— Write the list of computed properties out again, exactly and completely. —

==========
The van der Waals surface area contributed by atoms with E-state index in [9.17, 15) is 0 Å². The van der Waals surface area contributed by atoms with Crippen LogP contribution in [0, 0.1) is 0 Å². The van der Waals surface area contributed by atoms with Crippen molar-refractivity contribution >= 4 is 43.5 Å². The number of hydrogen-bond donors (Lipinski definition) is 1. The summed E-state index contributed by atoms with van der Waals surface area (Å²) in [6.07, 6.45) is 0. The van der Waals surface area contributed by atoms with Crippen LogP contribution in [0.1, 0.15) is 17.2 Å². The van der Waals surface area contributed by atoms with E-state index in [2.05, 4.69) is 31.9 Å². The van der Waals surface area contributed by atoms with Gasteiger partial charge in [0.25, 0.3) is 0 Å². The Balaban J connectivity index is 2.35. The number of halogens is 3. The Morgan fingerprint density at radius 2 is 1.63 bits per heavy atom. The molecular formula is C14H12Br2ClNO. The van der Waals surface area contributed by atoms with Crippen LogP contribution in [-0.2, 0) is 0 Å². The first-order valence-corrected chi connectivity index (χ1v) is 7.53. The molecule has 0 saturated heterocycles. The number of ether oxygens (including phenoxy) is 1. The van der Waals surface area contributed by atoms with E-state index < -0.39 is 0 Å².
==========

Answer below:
The van der Waals surface area contributed by atoms with E-state index in [9.17, 15) is 0 Å². The van der Waals surface area contributed by atoms with Crippen LogP contribution in [0, 0.1) is 0 Å². The van der Waals surface area contributed by atoms with Crippen molar-refractivity contribution >= 4 is 43.5 Å². The number of hydrogen-bond donors (Lipinski definition) is 1. The summed E-state index contributed by atoms with van der Waals surface area (Å²) in [6.07, 6.45) is 0. The van der Waals surface area contributed by atoms with Crippen LogP contribution in [0.1, 0.15) is 17.2 Å². The van der Waals surface area contributed by atoms with E-state index in [2.05, 4.69) is 31.9 Å². The van der Waals surface area contributed by atoms with Gasteiger partial charge in [0.25, 0.3) is 0 Å². The Balaban J connectivity index is 2.35. The number of halogens is 3. The Morgan fingerprint density at radius 2 is 1.63 bits per heavy atom. The molecular formula is C14H12Br2ClNO. The van der Waals surface area contributed by atoms with Crippen LogP contribution in [-0.2, 0) is 0 Å². The first-order valence-corrected chi connectivity index (χ1v) is 7.53. The molecule has 0 saturated heterocycles. The number of ether oxygens (including phenoxy) is 1. The van der Waals surface area contributed by atoms with E-state index < -0.39 is 0 Å².